So I’m working on a book series and was looking for a safe place to store my work what are the chances of it being stolen. I have some trust issues but I’ve been referred to you multiple times and I was told that you are all very open to communication.
I guess that is the question you want to have answered.
In short: As long as your computer is clean from maleware, you don’t give your passwords away and your password has a sufficient length, pretty impossible.
With Cryptomator you create so called vaults, secure them with a password and after the first unlock you can put your confidential files into it. From the moment files are moved into the vault they will be encrypted and also stay encrypted on the hard drive all the time.
When you unlock your vault you see an decrypted view of the encrypted files. Only when programs access the vault and read a file (for example an editor loads a text file), the content will be decrypted and stored in the application memory. So everything on your pc with access to the unlocked vault can access your confidential files. And of course everyone who has you’re passwort and the encrypted vault can also read the content.
For used algorithms and techniques, see https://cryptomator.org/security/
You have to assume, that attackers are economically reasonable. This holds true for both, the digital and the real world. If a bank vault is known to contain $100, no sane robber would even attempt to get into it, since his expenses for planning the robbery would exceed the loot.
So the real question is: How much is access to your data worth to the adversary? So you should choose your defensive means appropriately to make it economically unfeasible to attack you.
I have done the calculations in this thread (in German):
To summarize: Cracking even a fairly good password (12 random ASCII characters) protected by our key derivation function requires either millions of years on a single machine or millions of machines if the attack shall be successful within a single year. Buying the hardware (without using it) costs you billions of dollars. But it gets worse: Running the hardware costs you even more because you need a shitload of energy exceeding what the (at the time of writing this) largest power plant can produce.
That said, you should not use a 12 char password. Better use a nonsense pass-sentence. Length is way more important than complexity!
One aspect of information security is also availability. @infeo and @overheadhunter already mentioned the confidentiality and integrity aspect that Cryptomator provides, however you have to be aware that Cryptomator is not a backup solution. It’s advisable to put the vault in a cloud storage because most providers can restore older versions or deleted files. If you’re really worried about the availability of your data, make your own backups.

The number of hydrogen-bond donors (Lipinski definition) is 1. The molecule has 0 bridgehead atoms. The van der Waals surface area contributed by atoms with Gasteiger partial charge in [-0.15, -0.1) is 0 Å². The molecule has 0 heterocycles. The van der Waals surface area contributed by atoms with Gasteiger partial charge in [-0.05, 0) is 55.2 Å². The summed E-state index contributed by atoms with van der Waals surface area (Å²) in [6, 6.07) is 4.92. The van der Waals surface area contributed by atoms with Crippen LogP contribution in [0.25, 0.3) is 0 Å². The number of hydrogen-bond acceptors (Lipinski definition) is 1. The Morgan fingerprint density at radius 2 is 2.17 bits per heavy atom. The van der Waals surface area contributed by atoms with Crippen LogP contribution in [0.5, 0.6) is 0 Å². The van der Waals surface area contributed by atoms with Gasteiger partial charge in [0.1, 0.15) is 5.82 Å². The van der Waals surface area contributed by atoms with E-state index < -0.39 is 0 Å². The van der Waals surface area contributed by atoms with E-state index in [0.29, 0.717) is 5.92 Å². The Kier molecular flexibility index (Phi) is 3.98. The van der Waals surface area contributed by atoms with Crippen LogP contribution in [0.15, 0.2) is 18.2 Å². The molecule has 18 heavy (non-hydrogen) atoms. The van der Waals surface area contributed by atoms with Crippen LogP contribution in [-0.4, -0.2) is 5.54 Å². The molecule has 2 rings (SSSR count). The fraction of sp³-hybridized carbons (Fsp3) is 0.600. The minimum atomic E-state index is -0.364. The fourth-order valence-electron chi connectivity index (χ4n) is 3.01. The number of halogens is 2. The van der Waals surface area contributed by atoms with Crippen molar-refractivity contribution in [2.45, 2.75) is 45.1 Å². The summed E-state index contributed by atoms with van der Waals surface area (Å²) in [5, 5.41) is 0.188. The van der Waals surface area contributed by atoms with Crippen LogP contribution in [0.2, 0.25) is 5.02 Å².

Thank you all very much I appreciate the info. I hope all of you have a good day. Thank you very much once again.
Additionally, be mindful that if you are using cloud storage your files are not encrypted in transit. Cryptomator is read only so you must download and upload unencrypted files every time you want to edit them. The only other option is to download/upload your entire vault every time you want to edit a file within your vault. Then your entire vault would be 256 AES encrypted during transit. Cryptomator is a very essential app in regards to security, but it still has some severe functionality shortcomings.
That’s not true. All files are encrypted/decrypted local and thus only encrypted files are transferred to/from the online storage.
No. This is one major benefit from Cryptomator, that you do not have to transfer a complete vault. Unlike it is in eG veracrypt. Cryptomator works as single file encryption and only the changed files are transferred.
Below was Cryptomator’s response when I inquired. I assumed that the unencrypted files were being exported from Google’s server to my device. Is that not what happens? I tested this by removing all access to the internet and Cryptomator would not let me access my files within my unlocked vault. I just got the continuous busy indication even though it did let me unlock my vault. That led me to believe that my vault files were not being stored on my device. I don’t see how my files could still be encrypted when being exported unencrypted from my unlocked vault when my vault is stored on Google’s servers. I said as much in a reply to Markus, but he never replied so I assumed my assumption was correct.
Also, could you please consider integrating a sync feature that would 2-way real-time sync vault files with a local unencrypted folder? That way we could edit our files without exporting/importing. Additionally, we would never have to grant 3rd party access to our vaults. It seems like a simple sync feature might be a feasible simple solution to the editing issue and would leave or vaults secured. Thanks.
when exporting or sharing data from a vault with another app / to the device storage the files are no longer encrypted. This would prevent other apps from accessing the files. There is now way to, on the one hand keep the files encrypted and on the other hand give other apps, which are not aware of the encryption, access to the files.
All files inside of the vault, so all files which are stored inside of the cloud, will stay encrypted though.
I think there is some misunderstanding: While @Michael talks about the Desktop application, @AJ7 refers to the Smartphone apps. For the mobile versions of Cryptomator it is true that they don’t have a “offline” feature. The files are always downloaded on the fly from the cloud provider if they are opened. Thus, if you save a open file to your (local) smartphone storage, it is stored unencrypted.